Renault is no stranger to pulling the plug on a troubled Formula 1 program. Given the latest major overhaul of the Alpine F1 team, could we be on the verge of another Renault exit?
Alpine dropped the bombshell news that it had parted ways with team boss Otmar Szafnauer and long-time sporting director Alan Permane on Friday’s Belgian Grand Prix, moments after it was revealed that veteran F1 engineer Pat Fry was leaving the team to join. Williams.
The changes come with the team clearly missing its 2023 target of maintaining last year’s fourth-place finish in the constructors’ championship, but being closer to third than fifth. Alpine is sixth in the standings, currently 134 points clear of fourth.
It has not made the progress it would have liked in the two-and-a-half years since Renault’s rebrand to Alpine, nor eight seasons since Renault’s return to F1 in 2016.
Renault returned having sold a majority of the team in late 2010, when Fernando Alonso’s championship-winning years were firmly in the rear-view mirror and its presence in F1 marred by the 2008 Singapore Grand Prix scandal. It also left the F1 in the mid-1980s as a works team before returning for its second stint in 2002.
Could history repeat itself? That’s what Oscar Robledo of The Race Members’ Club wanted to know.
“So what’s happening is basically a political nightmare as Renault want quick results and have higher expectations which the team hasn’t met,” replied Scott Mitchell-Malm on The Race F1 Podcast.
“There was clearly division – certainly among the leadership of the outgoing team – about what is really realistic and achievable.
“There is a constant mismatch between what the Renault management believe the F1 team should do and achieve versus what the team is actually capable of achieving and where some of the deep-rooted problems lie.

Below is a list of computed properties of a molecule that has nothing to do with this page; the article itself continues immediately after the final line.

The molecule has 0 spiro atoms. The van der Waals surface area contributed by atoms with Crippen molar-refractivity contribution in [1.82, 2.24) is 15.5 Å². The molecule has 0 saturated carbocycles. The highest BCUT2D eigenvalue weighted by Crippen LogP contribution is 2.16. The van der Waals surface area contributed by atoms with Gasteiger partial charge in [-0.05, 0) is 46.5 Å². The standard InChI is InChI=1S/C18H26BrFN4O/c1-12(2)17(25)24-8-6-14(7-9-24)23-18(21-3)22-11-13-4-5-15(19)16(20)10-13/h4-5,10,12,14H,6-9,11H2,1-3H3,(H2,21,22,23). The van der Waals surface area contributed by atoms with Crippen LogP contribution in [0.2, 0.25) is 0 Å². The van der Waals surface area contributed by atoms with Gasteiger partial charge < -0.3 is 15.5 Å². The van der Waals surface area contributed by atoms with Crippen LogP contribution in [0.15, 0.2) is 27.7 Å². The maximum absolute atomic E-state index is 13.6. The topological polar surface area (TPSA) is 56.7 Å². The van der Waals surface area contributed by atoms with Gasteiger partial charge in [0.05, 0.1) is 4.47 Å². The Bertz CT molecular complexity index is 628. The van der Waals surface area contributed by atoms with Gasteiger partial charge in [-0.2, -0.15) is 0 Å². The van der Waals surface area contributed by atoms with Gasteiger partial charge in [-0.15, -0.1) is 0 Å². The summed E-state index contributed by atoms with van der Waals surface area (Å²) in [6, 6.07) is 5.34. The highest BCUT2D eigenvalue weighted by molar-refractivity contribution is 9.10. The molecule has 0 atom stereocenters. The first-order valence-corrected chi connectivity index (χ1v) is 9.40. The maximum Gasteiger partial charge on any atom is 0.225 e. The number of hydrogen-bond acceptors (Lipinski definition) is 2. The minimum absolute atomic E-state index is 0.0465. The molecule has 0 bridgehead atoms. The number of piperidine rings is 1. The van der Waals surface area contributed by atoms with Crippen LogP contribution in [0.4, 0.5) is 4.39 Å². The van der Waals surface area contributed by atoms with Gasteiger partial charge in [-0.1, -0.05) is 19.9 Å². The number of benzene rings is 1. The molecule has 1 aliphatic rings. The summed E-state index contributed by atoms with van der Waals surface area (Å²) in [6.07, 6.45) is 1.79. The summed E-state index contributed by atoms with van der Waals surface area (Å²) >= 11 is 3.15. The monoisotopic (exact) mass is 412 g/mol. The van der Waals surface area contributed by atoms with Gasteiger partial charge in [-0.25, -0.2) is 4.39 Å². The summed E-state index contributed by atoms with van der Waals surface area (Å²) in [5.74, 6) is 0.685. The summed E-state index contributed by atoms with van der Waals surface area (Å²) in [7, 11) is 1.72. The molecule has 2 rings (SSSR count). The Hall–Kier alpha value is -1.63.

“It just keeps going, it’s another reset in a period of stagnation. It’s just a mess.
“I wouldn’t be surprised if Renault eventually steps up and sells, but right now we’ve heard so many times [at Spa] about the ‘Alpine project’ and that the F1 team is basically a vehicle to market the supposed revival of this brand and turn it into a real tangible thing.
“When this ‘project’ is finished – ie. Renault give up on doing the Alpine thing in the real world of motoring or consider this ‘job done’ and it has actually worked – then I think they will dump the team because from all the Evidence I see they don’t really care to run it as a serious sporting endeavor, it’s just a marketing exercise.”
A large part of Renault’s rationale for rebranding Alpine was to promote its niche sports car brand to a wider audience.
But the era was also marked by perceived management interference, the most common of which came when former chief executive Laurent Rossi – since moved to “special projects” – made a series of demands in early May while heavily criticizing the team.
With the value of F1 teams currently reaching new heights as the ‘franchise’ model reaps benefits, it’s easy to imagine Renault/Alpine deciding it’s better to get some of their money back rather than invest more to fail.
“My position would be if they’re not going to let the F1 team run the way an F1 team needs to and there’s going to be this corporate interference, then you can just win it [by selling]”, was Edd Straw’s verdict.
Mark Hughes is frustrated with what the interference has done to a solid race team.
“The problems are caused by corporate intervention going back several years, this is the result of companies being dissatisfied with self-inflicted underperformance,” Hughes explained.
“It’s just a vicious cycle and he’s brought a really good racing team with him in that process.”
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